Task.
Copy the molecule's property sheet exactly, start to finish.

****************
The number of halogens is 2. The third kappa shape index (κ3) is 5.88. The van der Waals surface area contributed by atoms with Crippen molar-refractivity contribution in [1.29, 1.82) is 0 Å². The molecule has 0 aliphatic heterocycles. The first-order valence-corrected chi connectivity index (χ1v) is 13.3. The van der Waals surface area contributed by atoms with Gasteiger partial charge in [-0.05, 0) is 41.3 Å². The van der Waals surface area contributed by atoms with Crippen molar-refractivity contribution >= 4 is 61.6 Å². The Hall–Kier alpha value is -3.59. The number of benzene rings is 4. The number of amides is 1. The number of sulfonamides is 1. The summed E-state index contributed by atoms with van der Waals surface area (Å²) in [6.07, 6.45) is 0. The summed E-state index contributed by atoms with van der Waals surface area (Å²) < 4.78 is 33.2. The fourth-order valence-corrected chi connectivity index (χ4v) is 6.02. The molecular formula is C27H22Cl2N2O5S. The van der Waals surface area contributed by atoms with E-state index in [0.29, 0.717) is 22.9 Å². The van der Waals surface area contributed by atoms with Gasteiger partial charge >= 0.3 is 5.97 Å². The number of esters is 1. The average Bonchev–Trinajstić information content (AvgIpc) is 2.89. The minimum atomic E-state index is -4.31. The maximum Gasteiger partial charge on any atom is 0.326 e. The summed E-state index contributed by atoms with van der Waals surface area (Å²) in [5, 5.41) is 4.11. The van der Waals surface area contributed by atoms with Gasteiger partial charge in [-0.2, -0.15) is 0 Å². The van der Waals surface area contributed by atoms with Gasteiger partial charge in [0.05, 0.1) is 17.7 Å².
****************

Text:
The number of halogens is 2. The third kappa shape index (κ3) is 5.88. The van der Waals surface area contributed by atoms with Crippen molar-refractivity contribution in [1.29, 1.82) is 0 Å². The molecule has 0 aliphatic heterocycles. The first-order valence-corrected chi connectivity index (χ1v) is 13.3. The van der Waals surface area contributed by atoms with Gasteiger partial charge in [-0.05, 0) is 41.3 Å². The van der Waals surface area contributed by atoms with Crippen molar-refractivity contribution >= 4 is 61.6 Å². The Hall–Kier alpha value is -3.59. The number of benzene rings is 4. The number of amides is 1. The number of sulfonamides is 1. The summed E-state index contributed by atoms with van der Waals surface area (Å²) in [6.07, 6.45) is 0. The summed E-state index contributed by atoms with van der Waals surface area (Å²) < 4.78 is 33.2. The fourth-order valence-corrected chi connectivity index (χ4v) is 6.02. The molecular formula is C27H22Cl2N2O5S. The van der Waals surface area contributed by atoms with E-state index in [0.29, 0.717) is 22.9 Å². The van der Waals surface area contributed by atoms with Gasteiger partial charge >= 0.3 is 5.97 Å². The number of esters is 1. The average Bonchev–Trinajstić information content (AvgIpc) is 2.89. The minimum atomic E-state index is -4.31. The maximum Gasteiger partial charge on any atom is 0.326 e. The summed E-state index contributed by atoms with van der Waals surface area (Å²) in [5, 5.41) is 4.11. The van der Waals surface area contributed by atoms with Gasteiger partial charge in [-0.2, -0.15) is 0 Å². The van der Waals surface area contributed by atoms with Gasteiger partial charge in [0.05, 0.1) is 17.7 Å².